A few days before my last class I received an e-mail from Jo, saying she regretfully wouldn’t be able to teach us on the 24th of June; she’d had a “family emergency” and also wouldn’t be appearing at the Mermaid Parade in Coney Island the day before. Bummer. But, according to the e-mail, we’d be learning from burlesque performer and teacher Darlinda Just Darlinda, and this time I looked her up on YouTube to see what I’d be in for.
She’s a riot.
The thing that stands out to me in every performance she does is the look on her face. She’s very entertaining. It doesn’t hurt that she uses some of that comedy in her body language and performance, and she can shimmy her ass off forever.
She wore gold hotpants to class. And was all business when it came to teaching us a proper showgirl strut -- in heels and also bare feet. A little harder than it looks, especially in bare feet. We strutted back and forth in the studio, towards the mirror, away from the mirror, again and again and again. As always, these things take practice. We learned how to pivot, to move from one direction to another gracefully. And we did it a lot. Like Jo and Gal Friday, Darlinda has tons of experience and shared tips and tricks and dos and don’ts to make sure you look fabulous on stage. As she put it, we shouldn’t create shitty burlesque as performers; if you’re gonna get up there and do it, make it good so you don’t drag the whole art form down. Heavy responsibility.
Darlinda then had each of us show off our strut to the “audience” by playing a piece of music and having us one by one walk across the studio to it, being sure to give good “face” while doing it. Again, harder than it looks. None of us are used to making eye contact to a group of people watching us perform. We all seemed to have a natural inclination to tip our heads down, either to focus on our movements or it was shyness. There were several girls who seemed to have it “down.” They strutted, pivoted, and even gave booty bumps, hip sways and turns. I am not an improviser. I strutted, trying to keep in time with the music, pointing my toes and keeping my chin up, all with a showgirl smile. No “tricks.” The perfectionist in me has never been an improviser; any move I make will be rehearsed so that I can play that dialog in my head that Jo, Gal, and Darlinda spoke about. The sexual/sensual storyline that plays through your head so you can project it.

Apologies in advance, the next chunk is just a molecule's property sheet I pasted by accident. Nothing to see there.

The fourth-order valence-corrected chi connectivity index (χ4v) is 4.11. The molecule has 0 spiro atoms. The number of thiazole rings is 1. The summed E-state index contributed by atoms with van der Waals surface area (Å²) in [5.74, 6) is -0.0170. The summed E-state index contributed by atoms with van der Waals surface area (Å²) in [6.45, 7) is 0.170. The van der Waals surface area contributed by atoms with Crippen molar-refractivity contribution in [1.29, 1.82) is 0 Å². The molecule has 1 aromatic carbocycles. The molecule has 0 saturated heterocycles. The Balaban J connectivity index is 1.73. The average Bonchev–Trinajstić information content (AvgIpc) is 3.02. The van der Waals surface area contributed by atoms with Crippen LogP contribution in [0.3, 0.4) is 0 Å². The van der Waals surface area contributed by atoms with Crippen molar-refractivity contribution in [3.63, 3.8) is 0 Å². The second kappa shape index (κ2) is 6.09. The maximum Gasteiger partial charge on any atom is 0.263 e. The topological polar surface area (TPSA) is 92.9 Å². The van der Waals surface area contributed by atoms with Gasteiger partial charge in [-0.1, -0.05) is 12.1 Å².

We had been told beforehand to bring a cardigan, zip-up hoodie, or button-down shirt to class, because we were gonna learn to strip it off seductively. Darlinda broke us up into groups of either 3 or 2, and she taught each group in front of the mirror and in front of the rest of us a mini routine to take off the article of clothing. To keep things different, she had each group take off a different item of clothing, so rather than strip off the cardigan I brought, she asked if I felt comfortable taking off my tank top. Sure why not?
Agh. Note to self: never, ever, strip a tank top off on stage. Why? It just never looks sexy. Yes, the perfectionist in me wanted to do it “right” the very first time... but still. I’d watched each of the other groups strip off a cardigan... a skirt... and even leggings. They did pretty well. I could see that a few of these girls had performed burlesque before, because they gave good “face” and attitude. I stood in front of the rest of the class, but faced the mirror, along with another girl. Darlinda showed us a very simple routine in which we’d strip off our tank tops, making sure not to ever cover our faces in doing so. But as I turned away from the mirror to face my “audience,” I was immediately unsure of the on-the-spot routine I was just shown. Darlinda started the music. Of course right when I went to bring my elbow through an armhole, I was stuck. And I could feel my face contort in frustration. Damn! Darlinda tried to talk me through it, but no dice. I was convinced it was always going to look clumsy, except maybe if a pro had at it. I started to feel a bit annoyed that she wanted me to strip out of a tank top in the first place, because realistically, if you’re planning an act, you’re obviously not going to set up obstacles for yourself. At least in the beginning, I really shouldn’t set out to make things harder for myself, especially since it’s gonna be hard enough to even take off clothing in front of an audience. Let’s be real.